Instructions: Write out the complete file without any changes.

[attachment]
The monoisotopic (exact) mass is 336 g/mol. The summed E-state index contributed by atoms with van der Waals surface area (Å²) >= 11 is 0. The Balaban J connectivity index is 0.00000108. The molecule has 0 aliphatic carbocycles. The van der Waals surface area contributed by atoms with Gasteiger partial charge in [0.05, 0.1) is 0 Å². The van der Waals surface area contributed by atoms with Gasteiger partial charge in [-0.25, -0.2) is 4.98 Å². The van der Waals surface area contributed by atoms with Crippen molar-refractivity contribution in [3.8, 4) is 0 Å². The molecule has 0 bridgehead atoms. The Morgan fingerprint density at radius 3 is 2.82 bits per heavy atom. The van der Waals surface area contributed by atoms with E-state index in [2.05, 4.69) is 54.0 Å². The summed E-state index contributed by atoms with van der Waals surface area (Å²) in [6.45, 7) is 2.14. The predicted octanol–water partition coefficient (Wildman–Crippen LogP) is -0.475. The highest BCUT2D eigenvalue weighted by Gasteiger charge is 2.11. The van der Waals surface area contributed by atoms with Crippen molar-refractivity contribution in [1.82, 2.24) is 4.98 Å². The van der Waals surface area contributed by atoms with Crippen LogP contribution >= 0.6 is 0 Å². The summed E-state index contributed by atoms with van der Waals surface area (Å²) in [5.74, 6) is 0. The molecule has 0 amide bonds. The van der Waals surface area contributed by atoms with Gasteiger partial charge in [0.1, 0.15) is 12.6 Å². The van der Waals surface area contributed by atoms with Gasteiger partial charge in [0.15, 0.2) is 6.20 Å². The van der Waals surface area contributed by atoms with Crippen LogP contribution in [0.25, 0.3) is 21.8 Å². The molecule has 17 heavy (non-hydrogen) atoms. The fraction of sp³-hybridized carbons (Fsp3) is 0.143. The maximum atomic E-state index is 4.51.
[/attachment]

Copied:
The monoisotopic (exact) mass is 336 g/mol. The summed E-state index contributed by atoms with van der Waals surface area (Å²) >= 11 is 0. The Balaban J connectivity index is 0.00000108. The molecule has 0 aliphatic carbocycles. The van der Waals surface area contributed by atoms with Gasteiger partial charge in [0.05, 0.1) is 0 Å². The van der Waals surface area contributed by atoms with Gasteiger partial charge in [-0.25, -0.2) is 4.98 Å². The van der Waals surface area contributed by atoms with Crippen molar-refractivity contribution in [3.8, 4) is 0 Å². The molecule has 0 bridgehead atoms. The Morgan fingerprint density at radius 3 is 2.82 bits per heavy atom. The van der Waals surface area contributed by atoms with E-state index in [2.05, 4.69) is 54.0 Å². The summed E-state index contributed by atoms with van der Waals surface area (Å²) in [6.45, 7) is 2.14. The predicted octanol–water partition coefficient (Wildman–Crippen LogP) is -0.475. The highest BCUT2D eigenvalue weighted by Gasteiger charge is 2.11. The van der Waals surface area contributed by atoms with Crippen molar-refractivity contribution in [1.82, 2.24) is 4.98 Å². The van der Waals surface area contributed by atoms with Crippen LogP contribution >= 0.6 is 0 Å². The summed E-state index contributed by atoms with van der Waals surface area (Å²) in [5.74, 6) is 0. The molecule has 0 amide bonds. The van der Waals surface area contributed by atoms with Gasteiger partial charge in [0.1, 0.15) is 12.6 Å². The van der Waals surface area contributed by atoms with Gasteiger partial charge in [0.15, 0.2) is 6.20 Å². The van der Waals surface area contributed by atoms with Crippen LogP contribution in [0.25, 0.3) is 21.8 Å². The molecule has 17 heavy (non-hydrogen) atoms. The fraction of sp³-hybridized carbons (Fsp3) is 0.143. The maximum atomic E-state index is 4.51.